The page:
Here’s something I’ve always wondered about: why do some stories stay with us while others don’t?
(Just to be clear, I’m being all rhetorical-like at the moment. No need to whip out your iPhone or your iPad and quote me results of some Stanford study on memory retention.)
Here’s a perfect example of what I'm talking about: back when I was in 5th or 6th grade – so, like, ten or eleven years old -- I read this short story about a soldier. That might well have been the title of it, just “The Soldier.” The setting for the story was medieval times, and I think the main character – a soldier obviously -- was supposed to be a knight.
I can’t remember the details exactly, but I do recall that the young soldier was desperate to prove his valor, as were all the soldiers in the kingdom. In fact, each young soldier was given a shield, and when he’d proven his worthiness in battle through an act of supreme courage, a star would magically appear in the center of the shield. To have a star on your shield set you apart. It was sort of a rite of passage for all soldiers in the kingdom, and without that star, one could never really consider himself a man of valor and worth.
Obviously, the young soldier wanted to have a star in the center of his shield because he, like everyone else, wanted an outward sign that he had proven his bravery. Again and again, however, the young soldier is passed over for all the dangerous missions because he hadn't yet earned his star, and so he is denied the opportunity to do anything courageous to prove himself. Kind of a Catch-22 kind of thing going on there, though I'm sure I didn't know what that term meant back then.
Anyway, as time goes on, the young soldier remains without a star even as everyone around him seems to be earning them. He is quite forlorn.
Well, conveniently enough – this being medieval times – there is a huge battle looming with their bitter enemy in another kingdom, and the young soldier hopes he will be sent to fight this enemy.
Alas, he is again passed over and instead given the task to stay behind and guard the castle. He is deeply upset but he undertakes his duty anyway, despondent and resigned that he may never earn his star.
Now as it turns out, while most of the soldiers are far away engaged in this epic battle, the castle comes under assault from a powerful witch or something, who can transform herself into a number of pleasing forms. The witch wants to gain entry to the castle and poison the king or do some other dastardly magical thing while the rest of the king’s army is off fighting.
The witch becomes a beautiful young woman who tries to entice the soldier into letting her pass. When that doesn't work, she then uses other tricks on the soldier, offering him riches and so forth. The soldier rebuffs each and every temptation. He holds the evil doer at bay and does his duty – keeping the king and the castle safe.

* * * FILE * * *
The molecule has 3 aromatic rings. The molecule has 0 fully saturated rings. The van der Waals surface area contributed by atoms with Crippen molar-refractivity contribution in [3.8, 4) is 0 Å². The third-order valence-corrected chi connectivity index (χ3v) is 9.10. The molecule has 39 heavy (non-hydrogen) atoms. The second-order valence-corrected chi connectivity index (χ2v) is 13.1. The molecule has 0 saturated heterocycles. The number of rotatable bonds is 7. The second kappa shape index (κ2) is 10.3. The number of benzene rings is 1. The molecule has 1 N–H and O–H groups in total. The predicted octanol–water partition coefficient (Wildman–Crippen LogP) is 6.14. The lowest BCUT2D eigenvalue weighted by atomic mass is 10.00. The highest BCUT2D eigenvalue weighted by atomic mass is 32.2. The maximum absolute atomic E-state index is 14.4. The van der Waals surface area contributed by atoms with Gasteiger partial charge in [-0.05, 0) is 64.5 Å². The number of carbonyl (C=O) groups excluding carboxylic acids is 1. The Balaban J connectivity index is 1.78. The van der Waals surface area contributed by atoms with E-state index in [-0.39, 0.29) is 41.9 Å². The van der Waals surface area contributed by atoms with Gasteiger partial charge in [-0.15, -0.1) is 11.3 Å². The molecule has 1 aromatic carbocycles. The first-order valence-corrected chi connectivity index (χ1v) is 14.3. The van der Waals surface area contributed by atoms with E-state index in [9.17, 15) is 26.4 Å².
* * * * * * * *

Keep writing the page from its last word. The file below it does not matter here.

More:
When the other soldiers return from battle, they are amazed to see that the young soldier’s shield bears a star. How can this be? He stayed behind. He did nothing courageous. How could he possibly have earned his star? Even the young soldier discounts his accomplishment at first, thinking that it does not merit this reward.
But, no, there is no mistake. The magic star is always right. He has proven his bravery not in the usual way, through fighting, but through his steadfastness.
So that's the tale, and I've always wondered why has it stayed with me. I’m not even sure I got all the details correct, but I still remember the gist of the messages it contained: many battles are not obvious to others, and therefore most acts of bravery go unseen. Sometimes being brave simply means refusing to give in. And more importantly, we ourselves are too quick to dismiss many acts of courage because they're not big and showy.
What’s most amazing about the fact that I remember this story so well is that I was not a big reader at that age. I know a lot of authors go on and on about their love of reading from the time they were young, but I can assure you, that was not me. I was probably out setting fires back then, and most things I read in school went sailing through my head unnoticed. What’s more, though I don’t even remember the author’s name, I do remember this story, and it has been meaningful to me all my life.
Why am I sharing this with you?
I just thought this soldier story might be worth keeping in mind the next time you sit down to write. It seemed to me the perfect example of why we do what we do and how we go about doing it.